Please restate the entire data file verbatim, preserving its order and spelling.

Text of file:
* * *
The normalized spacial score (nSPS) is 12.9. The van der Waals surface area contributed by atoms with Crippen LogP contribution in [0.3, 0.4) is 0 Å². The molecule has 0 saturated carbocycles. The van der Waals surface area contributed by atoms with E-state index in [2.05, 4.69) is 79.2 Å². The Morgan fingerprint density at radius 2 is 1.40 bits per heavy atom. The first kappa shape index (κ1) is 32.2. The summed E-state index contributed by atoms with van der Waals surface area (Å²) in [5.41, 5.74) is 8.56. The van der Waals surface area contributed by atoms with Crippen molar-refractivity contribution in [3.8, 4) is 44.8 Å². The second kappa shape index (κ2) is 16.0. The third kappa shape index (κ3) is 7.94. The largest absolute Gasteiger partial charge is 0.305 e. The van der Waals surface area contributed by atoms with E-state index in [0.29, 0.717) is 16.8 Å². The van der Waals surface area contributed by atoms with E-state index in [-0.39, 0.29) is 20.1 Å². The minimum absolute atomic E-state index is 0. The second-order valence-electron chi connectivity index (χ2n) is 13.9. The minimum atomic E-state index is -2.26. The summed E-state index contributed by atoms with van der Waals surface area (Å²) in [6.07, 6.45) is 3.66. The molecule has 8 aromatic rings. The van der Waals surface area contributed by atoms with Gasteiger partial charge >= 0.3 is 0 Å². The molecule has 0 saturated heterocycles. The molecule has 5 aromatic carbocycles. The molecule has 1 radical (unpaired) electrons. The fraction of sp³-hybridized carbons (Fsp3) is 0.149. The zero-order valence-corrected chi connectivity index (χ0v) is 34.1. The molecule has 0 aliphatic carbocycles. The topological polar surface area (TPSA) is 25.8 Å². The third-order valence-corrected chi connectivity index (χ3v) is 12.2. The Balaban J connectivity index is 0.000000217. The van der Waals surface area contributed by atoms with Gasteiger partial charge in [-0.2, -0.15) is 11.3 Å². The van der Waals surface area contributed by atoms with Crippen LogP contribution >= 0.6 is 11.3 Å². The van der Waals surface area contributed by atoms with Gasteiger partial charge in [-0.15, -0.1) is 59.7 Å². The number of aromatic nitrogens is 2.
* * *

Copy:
The normalized spacial score (nSPS) is 12.9. The van der Waals surface area contributed by atoms with Crippen LogP contribution in [0.3, 0.4) is 0 Å². The molecule has 0 saturated carbocycles. The van der Waals surface area contributed by atoms with E-state index in [2.05, 4.69) is 79.2 Å². The Morgan fingerprint density at radius 2 is 1.40 bits per heavy atom. The first kappa shape index (κ1) is 32.2. The summed E-state index contributed by atoms with van der Waals surface area (Å²) in [5.41, 5.74) is 8.56. The van der Waals surface area contributed by atoms with Crippen molar-refractivity contribution in [3.8, 4) is 44.8 Å². The second kappa shape index (κ2) is 16.0. The third kappa shape index (κ3) is 7.94. The largest absolute Gasteiger partial charge is 0.305 e. The van der Waals surface area contributed by atoms with E-state index in [0.29, 0.717) is 16.8 Å². The van der Waals surface area contributed by atoms with E-state index in [-0.39, 0.29) is 20.1 Å². The minimum absolute atomic E-state index is 0. The second-order valence-electron chi connectivity index (χ2n) is 13.9. The minimum atomic E-state index is -2.26. The summed E-state index contributed by atoms with van der Waals surface area (Å²) in [6.07, 6.45) is 3.66. The molecule has 8 aromatic rings. The van der Waals surface area contributed by atoms with Gasteiger partial charge >= 0.3 is 0 Å². The molecule has 0 saturated heterocycles. The molecule has 5 aromatic carbocycles. The molecule has 1 radical (unpaired) electrons. The fraction of sp³-hybridized carbons (Fsp3) is 0.149. The zero-order valence-corrected chi connectivity index (χ0v) is 34.1. The molecule has 0 aliphatic carbocycles. The topological polar surface area (TPSA) is 25.8 Å². The third-order valence-corrected chi connectivity index (χ3v) is 12.2. The Balaban J connectivity index is 0.000000217. The van der Waals surface area contributed by atoms with Gasteiger partial charge in [-0.2, -0.15) is 11.3 Å². The van der Waals surface area contributed by atoms with Crippen LogP contribution >= 0.6 is 11.3 Å². The van der Waals surface area contributed by atoms with Gasteiger partial charge in [-0.15, -0.1) is 59.7 Å². The number of aromatic nitrogens is 2.